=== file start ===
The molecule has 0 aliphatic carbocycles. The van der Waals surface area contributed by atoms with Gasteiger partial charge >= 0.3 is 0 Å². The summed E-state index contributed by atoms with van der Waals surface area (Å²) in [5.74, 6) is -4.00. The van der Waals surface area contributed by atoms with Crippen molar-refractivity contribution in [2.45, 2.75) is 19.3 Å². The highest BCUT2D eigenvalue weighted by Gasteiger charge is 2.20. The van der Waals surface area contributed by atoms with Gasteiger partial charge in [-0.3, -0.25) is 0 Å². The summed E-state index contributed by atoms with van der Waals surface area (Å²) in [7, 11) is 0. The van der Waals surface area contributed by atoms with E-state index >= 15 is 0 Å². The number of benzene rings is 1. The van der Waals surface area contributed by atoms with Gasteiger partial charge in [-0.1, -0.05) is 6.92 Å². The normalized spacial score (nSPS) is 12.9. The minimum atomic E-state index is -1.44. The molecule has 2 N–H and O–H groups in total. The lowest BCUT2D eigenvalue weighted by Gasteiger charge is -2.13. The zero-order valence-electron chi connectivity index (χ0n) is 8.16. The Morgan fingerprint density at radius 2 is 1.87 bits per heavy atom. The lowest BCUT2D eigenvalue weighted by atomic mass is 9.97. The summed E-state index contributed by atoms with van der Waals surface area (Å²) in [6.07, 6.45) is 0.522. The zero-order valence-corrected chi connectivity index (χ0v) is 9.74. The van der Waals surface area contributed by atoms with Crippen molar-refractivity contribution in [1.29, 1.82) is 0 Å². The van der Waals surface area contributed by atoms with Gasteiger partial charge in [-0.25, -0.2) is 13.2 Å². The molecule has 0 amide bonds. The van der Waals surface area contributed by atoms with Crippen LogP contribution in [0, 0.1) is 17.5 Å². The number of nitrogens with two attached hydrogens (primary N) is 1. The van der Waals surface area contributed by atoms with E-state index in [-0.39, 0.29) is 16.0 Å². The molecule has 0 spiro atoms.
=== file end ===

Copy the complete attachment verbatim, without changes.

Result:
The molecule has 0 aliphatic carbocycles. The van der Waals surface area contributed by atoms with Gasteiger partial charge >= 0.3 is 0 Å². The summed E-state index contributed by atoms with van der Waals surface area (Å²) in [5.74, 6) is -4.00. The van der Waals surface area contributed by atoms with Crippen molar-refractivity contribution in [2.45, 2.75) is 19.3 Å². The highest BCUT2D eigenvalue weighted by Gasteiger charge is 2.20. The van der Waals surface area contributed by atoms with Gasteiger partial charge in [-0.3, -0.25) is 0 Å². The summed E-state index contributed by atoms with van der Waals surface area (Å²) in [7, 11) is 0. The van der Waals surface area contributed by atoms with E-state index >= 15 is 0 Å². The number of benzene rings is 1. The van der Waals surface area contributed by atoms with Gasteiger partial charge in [-0.1, -0.05) is 6.92 Å². The normalized spacial score (nSPS) is 12.9. The minimum atomic E-state index is -1.44. The molecule has 2 N–H and O–H groups in total. The lowest BCUT2D eigenvalue weighted by Gasteiger charge is -2.13. The zero-order valence-electron chi connectivity index (χ0n) is 8.16. The Morgan fingerprint density at radius 2 is 1.87 bits per heavy atom. The lowest BCUT2D eigenvalue weighted by atomic mass is 9.97. The summed E-state index contributed by atoms with van der Waals surface area (Å²) in [6.07, 6.45) is 0.522. The zero-order valence-corrected chi connectivity index (χ0v) is 9.74. The van der Waals surface area contributed by atoms with Crippen molar-refractivity contribution in [1.29, 1.82) is 0 Å². The van der Waals surface area contributed by atoms with Gasteiger partial charge in [-0.25, -0.2) is 13.2 Å². The molecule has 0 amide bonds. The van der Waals surface area contributed by atoms with Crippen LogP contribution in [0, 0.1) is 17.5 Å². The number of nitrogens with two attached hydrogens (primary N) is 1. The van der Waals surface area contributed by atoms with E-state index in [-0.39, 0.29) is 16.0 Å². The molecule has 0 spiro atoms.